At their best, the decorative arts preserve history in fine lines, elegant form and intimate scale.

Those attributes describe the modern silver that goes on view this week at the Renwick Gallery of the Smithsonian American Art Museum. "Modernism in American Silver: 20th-Century Design" includes 200 pieces of manufactured silver made between 1925 and 2000. Aesthetically, the works range from luxurious art moderne platters to late-century tableware by architects Michael Graves and Richard Meier.

There is beauty in the glowing objects, which were lent by the Dallas Museum of Art. But the compelling dynamic comes from the way the designs present a chronology of cultural change.

Candlesticks celebrate the rise of skyscrapers in the 1930s. The end of Prohibition is expressed in jubilant cocktail shakers. A tray decorated with tropical fruit motifs recalls the 1940s phenomenon of Carmen Miranda.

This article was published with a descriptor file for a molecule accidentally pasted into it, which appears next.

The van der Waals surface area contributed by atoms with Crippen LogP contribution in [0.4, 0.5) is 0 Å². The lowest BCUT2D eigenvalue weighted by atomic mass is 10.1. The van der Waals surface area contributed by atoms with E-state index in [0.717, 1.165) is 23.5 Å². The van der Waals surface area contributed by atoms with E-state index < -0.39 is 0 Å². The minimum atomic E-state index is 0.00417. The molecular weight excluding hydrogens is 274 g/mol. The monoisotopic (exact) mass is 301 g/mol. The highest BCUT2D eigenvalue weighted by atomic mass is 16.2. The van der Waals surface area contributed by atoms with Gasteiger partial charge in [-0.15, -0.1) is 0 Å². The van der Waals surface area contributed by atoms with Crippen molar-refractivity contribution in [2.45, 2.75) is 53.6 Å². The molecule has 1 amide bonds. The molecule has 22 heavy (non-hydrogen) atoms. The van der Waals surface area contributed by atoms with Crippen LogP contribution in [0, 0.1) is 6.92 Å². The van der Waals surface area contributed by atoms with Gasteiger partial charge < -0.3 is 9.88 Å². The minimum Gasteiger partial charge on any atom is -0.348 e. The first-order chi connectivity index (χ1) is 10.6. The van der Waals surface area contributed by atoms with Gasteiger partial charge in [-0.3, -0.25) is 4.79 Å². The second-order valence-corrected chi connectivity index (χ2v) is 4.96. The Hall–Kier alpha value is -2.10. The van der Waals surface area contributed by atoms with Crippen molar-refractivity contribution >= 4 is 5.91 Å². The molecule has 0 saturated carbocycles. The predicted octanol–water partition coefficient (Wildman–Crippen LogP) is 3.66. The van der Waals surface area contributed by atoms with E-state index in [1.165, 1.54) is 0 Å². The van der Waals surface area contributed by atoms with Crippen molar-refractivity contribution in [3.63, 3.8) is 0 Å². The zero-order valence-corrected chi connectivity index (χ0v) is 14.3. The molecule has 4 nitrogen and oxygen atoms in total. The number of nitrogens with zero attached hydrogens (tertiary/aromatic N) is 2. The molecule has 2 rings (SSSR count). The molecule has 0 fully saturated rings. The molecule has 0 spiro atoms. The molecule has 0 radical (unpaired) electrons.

The glamour of art moderne silver recalls a life of luxe enjoyed by some before the Depression. After the stock market crashed, spare modernism took hold. After World War II, young families gave up silver for maintenance-free materials like stainless steel.

We haven't looked back. But "Modernism in American Silver" makes a strong case for artistry lost.

A Diament dinette set, from 1928, part of the exhibit at the Renwick Gallery.